The use of more sophisticated technology to prevent the error may cause the next error as the skills and expertise that it requires may go beyond those of the final user. Strategies that reduce complexity are most likely to improve safety. Simple but effective improvements to drug charts and paperwork may reduce medication error. Education of clinicians and nursing staff may also help along these lines.

Over the last decade, the growing recognition that medication errors usually result from a system failure rather than from an individual have made many institutions adopt a policy of full disclosure of mistakes and untoward events. Early offers of payment of the actual financial losses to the patient are made in an attempt to minimize the risk of unrealistic judgments for pain and suffering, which are often based on unhappiness with the outcome and distrust of the healthcare providers and institutional administrators.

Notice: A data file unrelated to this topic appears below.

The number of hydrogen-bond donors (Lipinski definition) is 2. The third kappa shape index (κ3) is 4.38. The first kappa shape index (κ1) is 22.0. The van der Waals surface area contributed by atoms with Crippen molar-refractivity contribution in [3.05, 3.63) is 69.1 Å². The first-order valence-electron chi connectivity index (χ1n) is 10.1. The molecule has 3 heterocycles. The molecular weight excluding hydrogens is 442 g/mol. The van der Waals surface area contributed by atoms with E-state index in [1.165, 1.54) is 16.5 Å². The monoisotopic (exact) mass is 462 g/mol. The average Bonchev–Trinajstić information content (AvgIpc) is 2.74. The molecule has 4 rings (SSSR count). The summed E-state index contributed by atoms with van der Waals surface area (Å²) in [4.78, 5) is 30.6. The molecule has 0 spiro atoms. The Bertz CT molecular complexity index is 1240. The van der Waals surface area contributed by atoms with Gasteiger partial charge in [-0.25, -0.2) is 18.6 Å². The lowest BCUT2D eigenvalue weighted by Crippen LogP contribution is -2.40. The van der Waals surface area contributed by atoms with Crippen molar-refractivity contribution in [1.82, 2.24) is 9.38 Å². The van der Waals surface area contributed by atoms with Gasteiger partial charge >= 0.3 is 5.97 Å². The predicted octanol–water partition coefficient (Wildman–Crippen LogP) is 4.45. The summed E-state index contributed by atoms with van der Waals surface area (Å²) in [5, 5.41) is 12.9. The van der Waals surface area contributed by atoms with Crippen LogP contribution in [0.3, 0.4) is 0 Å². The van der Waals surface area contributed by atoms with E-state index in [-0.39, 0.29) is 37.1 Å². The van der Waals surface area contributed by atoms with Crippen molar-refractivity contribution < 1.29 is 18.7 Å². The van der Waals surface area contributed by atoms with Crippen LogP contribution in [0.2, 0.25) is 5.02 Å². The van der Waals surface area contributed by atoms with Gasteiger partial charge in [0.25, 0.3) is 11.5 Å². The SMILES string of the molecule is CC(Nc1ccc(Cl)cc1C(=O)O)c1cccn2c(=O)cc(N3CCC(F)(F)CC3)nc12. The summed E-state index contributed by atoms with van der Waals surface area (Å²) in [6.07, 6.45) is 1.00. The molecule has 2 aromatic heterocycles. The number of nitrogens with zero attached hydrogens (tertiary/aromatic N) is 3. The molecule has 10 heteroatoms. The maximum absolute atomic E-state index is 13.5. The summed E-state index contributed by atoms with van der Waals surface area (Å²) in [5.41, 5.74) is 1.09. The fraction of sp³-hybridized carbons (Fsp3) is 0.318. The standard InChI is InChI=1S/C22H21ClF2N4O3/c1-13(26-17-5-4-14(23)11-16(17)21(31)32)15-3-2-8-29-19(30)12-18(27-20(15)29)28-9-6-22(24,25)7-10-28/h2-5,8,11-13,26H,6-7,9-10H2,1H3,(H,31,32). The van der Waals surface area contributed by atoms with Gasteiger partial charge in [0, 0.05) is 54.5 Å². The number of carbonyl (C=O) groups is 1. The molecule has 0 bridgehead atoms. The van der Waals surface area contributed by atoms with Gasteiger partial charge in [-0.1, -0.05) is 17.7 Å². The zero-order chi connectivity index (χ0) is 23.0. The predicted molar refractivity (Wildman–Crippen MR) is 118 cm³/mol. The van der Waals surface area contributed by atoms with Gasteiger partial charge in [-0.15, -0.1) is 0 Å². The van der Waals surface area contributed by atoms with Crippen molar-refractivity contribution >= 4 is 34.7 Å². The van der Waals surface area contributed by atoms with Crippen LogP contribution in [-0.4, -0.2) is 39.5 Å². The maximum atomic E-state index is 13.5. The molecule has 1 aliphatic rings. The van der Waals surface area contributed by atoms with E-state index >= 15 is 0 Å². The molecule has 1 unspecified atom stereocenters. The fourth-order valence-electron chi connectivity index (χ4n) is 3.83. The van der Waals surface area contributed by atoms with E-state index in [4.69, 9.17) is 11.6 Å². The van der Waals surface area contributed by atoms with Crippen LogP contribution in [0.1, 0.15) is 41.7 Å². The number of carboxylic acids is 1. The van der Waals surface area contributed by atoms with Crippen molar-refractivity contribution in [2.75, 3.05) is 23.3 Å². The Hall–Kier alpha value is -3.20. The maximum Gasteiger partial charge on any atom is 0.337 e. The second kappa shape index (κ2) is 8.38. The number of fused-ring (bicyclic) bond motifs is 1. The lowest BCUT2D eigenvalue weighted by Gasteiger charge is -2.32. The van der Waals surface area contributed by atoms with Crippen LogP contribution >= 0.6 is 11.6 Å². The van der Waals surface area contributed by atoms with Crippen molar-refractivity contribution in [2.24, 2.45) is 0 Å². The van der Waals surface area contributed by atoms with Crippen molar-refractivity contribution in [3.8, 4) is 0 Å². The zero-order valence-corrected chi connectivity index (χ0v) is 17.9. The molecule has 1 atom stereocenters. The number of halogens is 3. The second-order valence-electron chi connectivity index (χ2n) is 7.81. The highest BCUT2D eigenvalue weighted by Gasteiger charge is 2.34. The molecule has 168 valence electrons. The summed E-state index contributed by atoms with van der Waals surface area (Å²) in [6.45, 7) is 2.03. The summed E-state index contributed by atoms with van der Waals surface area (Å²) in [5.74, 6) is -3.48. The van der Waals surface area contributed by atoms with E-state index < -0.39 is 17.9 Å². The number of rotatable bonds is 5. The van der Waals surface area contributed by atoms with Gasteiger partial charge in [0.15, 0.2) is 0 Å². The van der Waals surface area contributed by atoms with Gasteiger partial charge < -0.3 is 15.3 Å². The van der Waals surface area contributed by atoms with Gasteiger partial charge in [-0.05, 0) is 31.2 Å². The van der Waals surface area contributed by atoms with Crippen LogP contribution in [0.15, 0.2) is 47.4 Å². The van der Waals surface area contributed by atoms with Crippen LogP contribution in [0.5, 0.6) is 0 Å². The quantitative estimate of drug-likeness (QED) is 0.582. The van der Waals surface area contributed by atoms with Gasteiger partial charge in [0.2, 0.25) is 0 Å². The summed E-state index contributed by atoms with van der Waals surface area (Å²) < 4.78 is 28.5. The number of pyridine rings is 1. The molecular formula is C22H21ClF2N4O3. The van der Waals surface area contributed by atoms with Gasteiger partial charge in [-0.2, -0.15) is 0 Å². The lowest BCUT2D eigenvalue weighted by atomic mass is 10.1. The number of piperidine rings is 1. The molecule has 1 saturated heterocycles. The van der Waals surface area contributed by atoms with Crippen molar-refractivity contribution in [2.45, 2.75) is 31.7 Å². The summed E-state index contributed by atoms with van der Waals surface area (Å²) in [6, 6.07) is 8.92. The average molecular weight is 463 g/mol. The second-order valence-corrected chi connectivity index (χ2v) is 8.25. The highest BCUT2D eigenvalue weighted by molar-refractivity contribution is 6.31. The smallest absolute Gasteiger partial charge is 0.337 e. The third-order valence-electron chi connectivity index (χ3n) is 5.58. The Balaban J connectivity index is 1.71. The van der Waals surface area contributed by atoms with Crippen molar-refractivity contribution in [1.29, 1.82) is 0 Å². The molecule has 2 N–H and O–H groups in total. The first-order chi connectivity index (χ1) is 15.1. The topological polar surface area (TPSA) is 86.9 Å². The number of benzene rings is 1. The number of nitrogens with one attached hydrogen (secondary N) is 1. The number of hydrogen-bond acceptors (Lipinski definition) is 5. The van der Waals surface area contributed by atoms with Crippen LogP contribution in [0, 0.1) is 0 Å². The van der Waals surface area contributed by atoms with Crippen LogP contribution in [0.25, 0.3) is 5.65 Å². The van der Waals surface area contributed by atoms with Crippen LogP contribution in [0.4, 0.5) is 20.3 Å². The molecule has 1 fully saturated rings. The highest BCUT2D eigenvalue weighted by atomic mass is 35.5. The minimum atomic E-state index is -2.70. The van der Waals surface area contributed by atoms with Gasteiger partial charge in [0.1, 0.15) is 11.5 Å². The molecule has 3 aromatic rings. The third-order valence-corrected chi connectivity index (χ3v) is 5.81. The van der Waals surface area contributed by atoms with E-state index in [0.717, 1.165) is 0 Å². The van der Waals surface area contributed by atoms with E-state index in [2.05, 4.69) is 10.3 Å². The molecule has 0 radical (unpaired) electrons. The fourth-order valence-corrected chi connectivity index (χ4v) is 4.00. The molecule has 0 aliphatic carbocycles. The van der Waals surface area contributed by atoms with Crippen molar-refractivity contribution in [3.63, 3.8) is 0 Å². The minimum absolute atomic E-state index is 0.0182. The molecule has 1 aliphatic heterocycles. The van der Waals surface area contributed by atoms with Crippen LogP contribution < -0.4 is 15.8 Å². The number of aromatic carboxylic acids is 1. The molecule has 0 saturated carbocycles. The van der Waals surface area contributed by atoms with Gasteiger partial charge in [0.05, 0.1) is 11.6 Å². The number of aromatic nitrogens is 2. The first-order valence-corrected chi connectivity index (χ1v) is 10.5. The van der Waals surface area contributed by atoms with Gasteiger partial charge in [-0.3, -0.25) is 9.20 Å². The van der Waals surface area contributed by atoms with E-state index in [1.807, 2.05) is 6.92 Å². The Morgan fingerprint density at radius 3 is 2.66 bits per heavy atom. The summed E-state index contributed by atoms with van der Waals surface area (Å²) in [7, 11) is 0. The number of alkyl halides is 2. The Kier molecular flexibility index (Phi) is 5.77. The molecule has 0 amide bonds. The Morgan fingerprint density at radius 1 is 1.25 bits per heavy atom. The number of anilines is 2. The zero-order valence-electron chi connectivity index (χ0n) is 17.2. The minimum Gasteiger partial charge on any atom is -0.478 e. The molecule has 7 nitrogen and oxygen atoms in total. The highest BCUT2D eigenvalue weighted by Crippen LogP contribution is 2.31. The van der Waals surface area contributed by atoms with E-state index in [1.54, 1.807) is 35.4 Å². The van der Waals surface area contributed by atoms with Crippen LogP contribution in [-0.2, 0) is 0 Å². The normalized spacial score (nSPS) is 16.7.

A considerable amount of anaesthesia malpractice litigation appears groundless, while practitioners are placed at risk for litigation, and plaintiffs can receive awards in the absence of negligence. Likewise, patients who are victims of deviations from the standard of care resulting in disabling injuries are often not compensated. Therefore, the establishment of peer review could aid the legal system as a means of detecting deviations from the standard of care, which would offer the advantages of being more applicable to judging clinical competence and more justifiable in compensating injured patients. Furthermore, deviations from the standard of care, as determined by peer review, represent a stable process and, therefore, these occurrences would be predictable in terms of frequency and cost.